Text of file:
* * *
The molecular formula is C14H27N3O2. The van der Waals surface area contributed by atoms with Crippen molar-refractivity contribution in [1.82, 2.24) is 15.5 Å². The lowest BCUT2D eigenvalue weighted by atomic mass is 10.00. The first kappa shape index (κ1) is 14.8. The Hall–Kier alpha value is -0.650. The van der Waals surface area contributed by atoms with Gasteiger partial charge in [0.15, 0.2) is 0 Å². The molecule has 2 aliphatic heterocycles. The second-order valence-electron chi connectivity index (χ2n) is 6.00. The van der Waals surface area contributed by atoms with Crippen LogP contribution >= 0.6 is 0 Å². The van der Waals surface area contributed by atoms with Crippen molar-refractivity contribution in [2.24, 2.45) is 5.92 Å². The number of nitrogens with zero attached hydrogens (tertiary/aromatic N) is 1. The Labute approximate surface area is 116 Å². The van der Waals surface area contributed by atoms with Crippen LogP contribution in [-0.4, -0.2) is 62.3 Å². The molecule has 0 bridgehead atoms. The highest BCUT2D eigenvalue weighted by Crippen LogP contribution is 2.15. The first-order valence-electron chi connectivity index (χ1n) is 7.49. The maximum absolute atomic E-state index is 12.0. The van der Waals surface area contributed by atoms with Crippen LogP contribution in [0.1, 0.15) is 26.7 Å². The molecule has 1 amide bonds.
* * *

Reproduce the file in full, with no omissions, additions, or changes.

The molecular formula is C14H27N3O2. The van der Waals surface area contributed by atoms with Crippen molar-refractivity contribution in [1.82, 2.24) is 15.5 Å². The lowest BCUT2D eigenvalue weighted by atomic mass is 10.00. The first kappa shape index (κ1) is 14.8. The Hall–Kier alpha value is -0.650. The van der Waals surface area contributed by atoms with Gasteiger partial charge in [0.15, 0.2) is 0 Å². The molecule has 2 aliphatic heterocycles. The second-order valence-electron chi connectivity index (χ2n) is 6.00. The van der Waals surface area contributed by atoms with Crippen LogP contribution >= 0.6 is 0 Å². The van der Waals surface area contributed by atoms with Crippen molar-refractivity contribution in [2.24, 2.45) is 5.92 Å². The number of nitrogens with zero attached hydrogens (tertiary/aromatic N) is 1. The Labute approximate surface area is 116 Å². The van der Waals surface area contributed by atoms with Crippen LogP contribution in [-0.4, -0.2) is 62.3 Å². The molecule has 0 bridgehead atoms. The highest BCUT2D eigenvalue weighted by Crippen LogP contribution is 2.15. The first-order valence-electron chi connectivity index (χ1n) is 7.49. The maximum absolute atomic E-state index is 12.0. The van der Waals surface area contributed by atoms with Crippen LogP contribution in [0.1, 0.15) is 26.7 Å². The molecule has 1 amide bonds.